Dr. Bronn, abstract games developer, created a game that is going to become a new benchmark for Artificial Intelligence.
Welcome CTOR – the new member of the ‘thinking’ family of games. It will take its rightful place in the market as a game that competes with and yet complements the classic thought stimulation games.
Developed by, Dr. Bronn, of Canadian company CTOR GAME Inc. - a resident of the leading business accelerator YEDI, CTOR belongs in a class of abstract strategy games with open rules.
With today’s booming electronic games industry, it seems almost illogical to develop a new game like this. Some say that people only want the high-tech games. Truthfully, there is a significant portion of society that can be ‘numbed-out’ by the CG apps as many of them have vastly similar objectives and outcomes.
Some have said that creating a new game that stimulates intelligence, creativity and learning would be impossible, however, this is refuted by the creator of this new class of games - Dr. Bronn: “We do not doubt that the people who lived before us were equally intelligent and curious. The eternal search for a model of the world led them to the creation of games. However, with modern knowledge of the brain in our hands, and the understanding of complex mathematical models of the organization of the world, we can create innovative games that rely on this knowledge. CTOR is that kind of game,” says Dr. Bronn in his “How to measure collective intelligence” lecture at the TEDx conference.
The first version of CTOR was designed for two players and was developed at the St. Petersburg State University in Russia, where Dr. Bronn led the development of neurocomputers and led the course "Mathematical modeling of biological systems." The game was published in 1988, in Russia, with a circulation of 100 thousand copies and had about half a million fans; it successfully competed with Monopoly and Go.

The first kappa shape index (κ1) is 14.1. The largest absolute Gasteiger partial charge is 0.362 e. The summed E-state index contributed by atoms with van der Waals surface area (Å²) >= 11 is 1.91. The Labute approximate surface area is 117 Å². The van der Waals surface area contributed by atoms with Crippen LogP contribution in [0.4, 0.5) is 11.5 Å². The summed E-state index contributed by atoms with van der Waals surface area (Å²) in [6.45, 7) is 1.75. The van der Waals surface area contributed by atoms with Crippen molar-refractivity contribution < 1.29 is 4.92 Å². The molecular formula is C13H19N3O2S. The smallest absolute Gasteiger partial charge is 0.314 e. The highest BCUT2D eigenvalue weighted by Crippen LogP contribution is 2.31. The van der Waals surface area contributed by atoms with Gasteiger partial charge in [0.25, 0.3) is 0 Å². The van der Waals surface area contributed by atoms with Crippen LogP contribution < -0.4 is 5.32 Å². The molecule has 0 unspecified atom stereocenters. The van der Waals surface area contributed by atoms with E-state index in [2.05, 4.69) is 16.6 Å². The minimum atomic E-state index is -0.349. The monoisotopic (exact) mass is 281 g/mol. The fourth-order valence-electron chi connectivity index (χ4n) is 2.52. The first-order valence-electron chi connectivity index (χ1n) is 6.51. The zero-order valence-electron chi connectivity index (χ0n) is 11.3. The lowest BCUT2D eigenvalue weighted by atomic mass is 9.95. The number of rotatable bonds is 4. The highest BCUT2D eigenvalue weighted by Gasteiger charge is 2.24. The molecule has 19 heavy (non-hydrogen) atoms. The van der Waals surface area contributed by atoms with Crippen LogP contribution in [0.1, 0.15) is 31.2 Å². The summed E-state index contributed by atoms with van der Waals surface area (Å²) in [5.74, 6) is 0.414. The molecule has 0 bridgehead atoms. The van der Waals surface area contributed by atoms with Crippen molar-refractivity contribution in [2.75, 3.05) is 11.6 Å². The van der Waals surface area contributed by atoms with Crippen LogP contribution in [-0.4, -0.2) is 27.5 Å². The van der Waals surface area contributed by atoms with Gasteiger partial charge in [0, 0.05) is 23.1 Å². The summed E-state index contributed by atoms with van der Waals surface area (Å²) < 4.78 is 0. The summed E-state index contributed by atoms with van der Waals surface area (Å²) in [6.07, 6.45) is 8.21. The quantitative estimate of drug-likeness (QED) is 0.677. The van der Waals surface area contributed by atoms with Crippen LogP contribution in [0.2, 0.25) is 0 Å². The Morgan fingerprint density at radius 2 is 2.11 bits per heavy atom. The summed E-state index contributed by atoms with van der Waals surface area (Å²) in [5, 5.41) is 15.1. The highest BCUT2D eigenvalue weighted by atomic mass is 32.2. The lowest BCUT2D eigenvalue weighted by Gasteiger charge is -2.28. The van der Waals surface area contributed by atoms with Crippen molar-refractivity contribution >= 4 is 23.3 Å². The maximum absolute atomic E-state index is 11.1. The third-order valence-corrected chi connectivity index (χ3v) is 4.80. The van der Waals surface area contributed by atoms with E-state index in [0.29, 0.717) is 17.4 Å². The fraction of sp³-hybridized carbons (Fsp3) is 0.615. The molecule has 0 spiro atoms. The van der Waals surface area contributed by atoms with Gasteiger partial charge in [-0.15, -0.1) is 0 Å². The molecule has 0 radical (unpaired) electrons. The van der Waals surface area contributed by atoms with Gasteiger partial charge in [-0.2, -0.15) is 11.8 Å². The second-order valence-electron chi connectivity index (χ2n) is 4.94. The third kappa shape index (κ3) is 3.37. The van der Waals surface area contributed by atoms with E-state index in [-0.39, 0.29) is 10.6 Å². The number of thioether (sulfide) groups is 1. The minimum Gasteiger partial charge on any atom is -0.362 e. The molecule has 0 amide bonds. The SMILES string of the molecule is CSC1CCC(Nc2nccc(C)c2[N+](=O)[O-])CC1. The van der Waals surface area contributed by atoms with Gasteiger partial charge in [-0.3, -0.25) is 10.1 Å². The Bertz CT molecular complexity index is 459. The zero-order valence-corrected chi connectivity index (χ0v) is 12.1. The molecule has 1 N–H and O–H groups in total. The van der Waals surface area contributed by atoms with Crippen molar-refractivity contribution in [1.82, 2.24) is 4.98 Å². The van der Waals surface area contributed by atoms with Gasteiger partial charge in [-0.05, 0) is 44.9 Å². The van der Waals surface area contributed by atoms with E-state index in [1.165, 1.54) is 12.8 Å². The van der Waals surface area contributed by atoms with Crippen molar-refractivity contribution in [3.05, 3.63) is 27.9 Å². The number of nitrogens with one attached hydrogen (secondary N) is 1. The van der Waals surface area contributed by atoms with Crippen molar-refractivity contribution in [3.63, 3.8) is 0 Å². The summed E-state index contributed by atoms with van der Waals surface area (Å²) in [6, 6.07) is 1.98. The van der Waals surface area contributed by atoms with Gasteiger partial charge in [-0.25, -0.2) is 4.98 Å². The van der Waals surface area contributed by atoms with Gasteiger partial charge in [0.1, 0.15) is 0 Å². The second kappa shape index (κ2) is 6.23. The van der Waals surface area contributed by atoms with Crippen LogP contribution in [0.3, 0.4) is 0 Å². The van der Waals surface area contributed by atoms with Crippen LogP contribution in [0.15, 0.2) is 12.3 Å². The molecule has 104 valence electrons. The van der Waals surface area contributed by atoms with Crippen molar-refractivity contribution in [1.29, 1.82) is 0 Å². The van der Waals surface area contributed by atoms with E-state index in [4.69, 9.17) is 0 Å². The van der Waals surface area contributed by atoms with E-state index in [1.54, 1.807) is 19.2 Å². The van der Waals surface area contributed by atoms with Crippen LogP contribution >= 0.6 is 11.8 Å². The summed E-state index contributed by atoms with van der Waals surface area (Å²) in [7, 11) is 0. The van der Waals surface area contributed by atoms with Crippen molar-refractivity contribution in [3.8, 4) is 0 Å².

After moving to Canada, the inventor continued to develop the rules and in 2015 completed the rules of the new version, which allowed players to play in teams and even test the abilities of the right and left hemispheres of the brain by playing without a partner and against oneself.
Over the years, studies have been conducted on various models of player behavior and variations of the rules, including the development of the first version of the algorithm for playing with a computer - which has a higher complexity than the algorithm for ‘Go.’ CTOR - the game, was tested throughout the year on the basis of the Discovery Academy, as part of the Creativity & Memory course.
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